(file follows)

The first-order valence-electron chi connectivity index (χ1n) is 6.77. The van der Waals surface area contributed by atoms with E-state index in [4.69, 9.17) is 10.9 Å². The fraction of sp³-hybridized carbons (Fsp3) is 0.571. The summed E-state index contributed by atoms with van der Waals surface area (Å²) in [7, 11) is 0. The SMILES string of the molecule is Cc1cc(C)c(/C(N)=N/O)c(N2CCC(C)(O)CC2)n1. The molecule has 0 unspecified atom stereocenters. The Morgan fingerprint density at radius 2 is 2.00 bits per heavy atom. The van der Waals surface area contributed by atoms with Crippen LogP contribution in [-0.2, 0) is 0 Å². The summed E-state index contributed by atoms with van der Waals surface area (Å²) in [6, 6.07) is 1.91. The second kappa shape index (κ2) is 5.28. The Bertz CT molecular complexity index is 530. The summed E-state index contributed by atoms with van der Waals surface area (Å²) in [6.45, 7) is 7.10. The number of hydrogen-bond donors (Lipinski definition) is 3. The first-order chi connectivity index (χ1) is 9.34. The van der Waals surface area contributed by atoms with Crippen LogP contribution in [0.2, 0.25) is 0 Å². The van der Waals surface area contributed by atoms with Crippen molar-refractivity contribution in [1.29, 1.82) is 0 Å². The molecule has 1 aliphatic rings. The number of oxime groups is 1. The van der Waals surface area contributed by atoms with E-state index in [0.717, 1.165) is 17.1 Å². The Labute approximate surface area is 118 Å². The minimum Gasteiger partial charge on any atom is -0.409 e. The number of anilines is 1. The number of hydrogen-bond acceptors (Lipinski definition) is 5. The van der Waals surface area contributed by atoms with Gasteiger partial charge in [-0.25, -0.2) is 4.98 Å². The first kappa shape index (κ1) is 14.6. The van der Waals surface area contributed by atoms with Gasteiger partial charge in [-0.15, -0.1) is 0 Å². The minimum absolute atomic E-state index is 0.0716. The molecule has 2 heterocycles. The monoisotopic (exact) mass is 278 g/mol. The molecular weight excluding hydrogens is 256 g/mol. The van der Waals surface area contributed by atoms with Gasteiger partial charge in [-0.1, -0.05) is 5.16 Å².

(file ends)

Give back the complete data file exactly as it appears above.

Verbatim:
The first-order valence-electron chi connectivity index (χ1n) is 6.77. The van der Waals surface area contributed by atoms with E-state index in [4.69, 9.17) is 10.9 Å². The fraction of sp³-hybridized carbons (Fsp3) is 0.571. The summed E-state index contributed by atoms with van der Waals surface area (Å²) in [7, 11) is 0. The SMILES string of the molecule is Cc1cc(C)c(/C(N)=N/O)c(N2CCC(C)(O)CC2)n1. The molecule has 0 unspecified atom stereocenters. The Morgan fingerprint density at radius 2 is 2.00 bits per heavy atom. The van der Waals surface area contributed by atoms with Crippen LogP contribution in [-0.2, 0) is 0 Å². The summed E-state index contributed by atoms with van der Waals surface area (Å²) in [6, 6.07) is 1.91. The second kappa shape index (κ2) is 5.28. The Bertz CT molecular complexity index is 530. The summed E-state index contributed by atoms with van der Waals surface area (Å²) in [6.45, 7) is 7.10. The number of hydrogen-bond donors (Lipinski definition) is 3. The first-order chi connectivity index (χ1) is 9.34. The van der Waals surface area contributed by atoms with Crippen LogP contribution in [0.2, 0.25) is 0 Å². The van der Waals surface area contributed by atoms with Crippen molar-refractivity contribution in [1.29, 1.82) is 0 Å². The molecule has 1 aliphatic rings. The number of oxime groups is 1. The van der Waals surface area contributed by atoms with E-state index in [0.717, 1.165) is 17.1 Å². The Labute approximate surface area is 118 Å². The minimum Gasteiger partial charge on any atom is -0.409 e. The number of anilines is 1. The number of hydrogen-bond acceptors (Lipinski definition) is 5. The van der Waals surface area contributed by atoms with Gasteiger partial charge in [-0.25, -0.2) is 4.98 Å². The first kappa shape index (κ1) is 14.6. The van der Waals surface area contributed by atoms with Gasteiger partial charge in [-0.15, -0.1) is 0 Å². The minimum absolute atomic E-state index is 0.0716. The molecule has 2 heterocycles. The monoisotopic (exact) mass is 278 g/mol. The molecular weight excluding hydrogens is 256 g/mol. The van der Waals surface area contributed by atoms with Gasteiger partial charge in [-0.1, -0.05) is 5.16 Å².